Shailene Woodley: Nude Scenes in White Bird in a Blizzard Were “Very Truthful”

Shailene Woodley
Shailene Woodley told reporters at the junket for White Bird in a Blizzard that her nude scenes in the film were rather "truthful" and generally not "exploitative." Jamie McCarthy/Getty Images

Bare and she don't care! Shailene Woodley told reporters at the Monday, Oct. 20 junket for her upcoming movie White Bird in a Blizzard that going nude was not a big deal.

"I felt like it was very truthful," Woodley, 22, said of her multiple nude scenes in White Bird. "I feel like it lent itself to this movie. It wasn't exploitative. There's nothing that bothers me about seeing people have intimate scenes in films. The woman has clothes on, has full makeup, and the man has boxers — that's just not how it works."

The Divergent star added that the movie's plot is a realistic depiction of growing up. "My opinion is that intimacy is a natural part of being a human being," she said at the Hollywood event. "Especially when you're young, you're exploring that part of yourself for the first time. I think that a lot of films that have young people in them don't often explore that factor for various reasons. But I do love Gregg [Araki]'s films in that way. Because they are truthful and they're daring. Especially this one."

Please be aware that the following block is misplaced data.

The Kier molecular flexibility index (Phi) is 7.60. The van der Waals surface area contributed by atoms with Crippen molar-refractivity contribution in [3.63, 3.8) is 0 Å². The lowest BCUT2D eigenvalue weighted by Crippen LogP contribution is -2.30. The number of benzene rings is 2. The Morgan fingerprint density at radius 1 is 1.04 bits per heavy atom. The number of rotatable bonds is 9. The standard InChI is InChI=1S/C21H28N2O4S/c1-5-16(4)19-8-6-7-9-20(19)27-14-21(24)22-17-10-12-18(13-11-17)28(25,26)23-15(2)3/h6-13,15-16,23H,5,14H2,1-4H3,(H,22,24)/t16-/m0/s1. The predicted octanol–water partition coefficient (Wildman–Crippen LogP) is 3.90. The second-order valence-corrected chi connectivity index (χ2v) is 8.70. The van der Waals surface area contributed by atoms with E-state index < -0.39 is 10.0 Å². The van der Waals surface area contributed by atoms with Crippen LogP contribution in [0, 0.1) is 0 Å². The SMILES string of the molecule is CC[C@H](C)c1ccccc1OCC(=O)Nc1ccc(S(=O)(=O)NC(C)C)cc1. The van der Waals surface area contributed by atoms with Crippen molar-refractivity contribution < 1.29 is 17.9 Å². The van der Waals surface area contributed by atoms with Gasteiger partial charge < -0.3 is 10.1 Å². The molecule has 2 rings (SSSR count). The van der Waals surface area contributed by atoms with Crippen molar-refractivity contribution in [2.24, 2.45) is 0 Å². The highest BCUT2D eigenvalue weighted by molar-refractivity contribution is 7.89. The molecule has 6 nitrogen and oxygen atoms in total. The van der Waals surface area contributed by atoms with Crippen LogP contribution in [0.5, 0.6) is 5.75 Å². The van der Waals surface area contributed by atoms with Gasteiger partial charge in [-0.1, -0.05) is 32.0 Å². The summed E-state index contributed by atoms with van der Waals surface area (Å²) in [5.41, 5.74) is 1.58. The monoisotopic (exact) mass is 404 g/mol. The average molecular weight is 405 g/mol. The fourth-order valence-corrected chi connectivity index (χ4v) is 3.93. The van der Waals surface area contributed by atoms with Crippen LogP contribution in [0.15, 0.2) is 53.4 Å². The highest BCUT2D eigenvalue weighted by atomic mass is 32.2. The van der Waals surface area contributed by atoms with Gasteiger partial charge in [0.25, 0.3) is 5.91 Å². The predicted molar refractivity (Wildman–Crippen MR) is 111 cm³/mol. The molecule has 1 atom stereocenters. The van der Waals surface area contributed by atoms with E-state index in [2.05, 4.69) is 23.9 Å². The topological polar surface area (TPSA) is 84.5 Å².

In the indie movie, Woodley plays a 17-year-old whose mother disappears as the teen grapples with her own sexual exploration. Interestingly enough, the drama was shot and produced before Woodley landed her starring roles in Fault in Our Stars and Divergent.

As for her real-life years as a teen? "I definitely went through my own version of teenage angst," Woodley mused. "I think we all do. Mine was a very angry year. I think that's just part of the growing process."

This rebellious streak allowed Woodley to identify with her precocious character. "That was something I really loved about this role," she revealed. "Even though she is adolescent, she is extremely mature and strong and confident in a way that you don't see often see in coming-of-age films… As we evolve and grow, the things that you suppress always sort of sneak up on you. I thought it was interesting, the juxtaposition of her as a teenager having so much anger and disrespect for her parents in a way."

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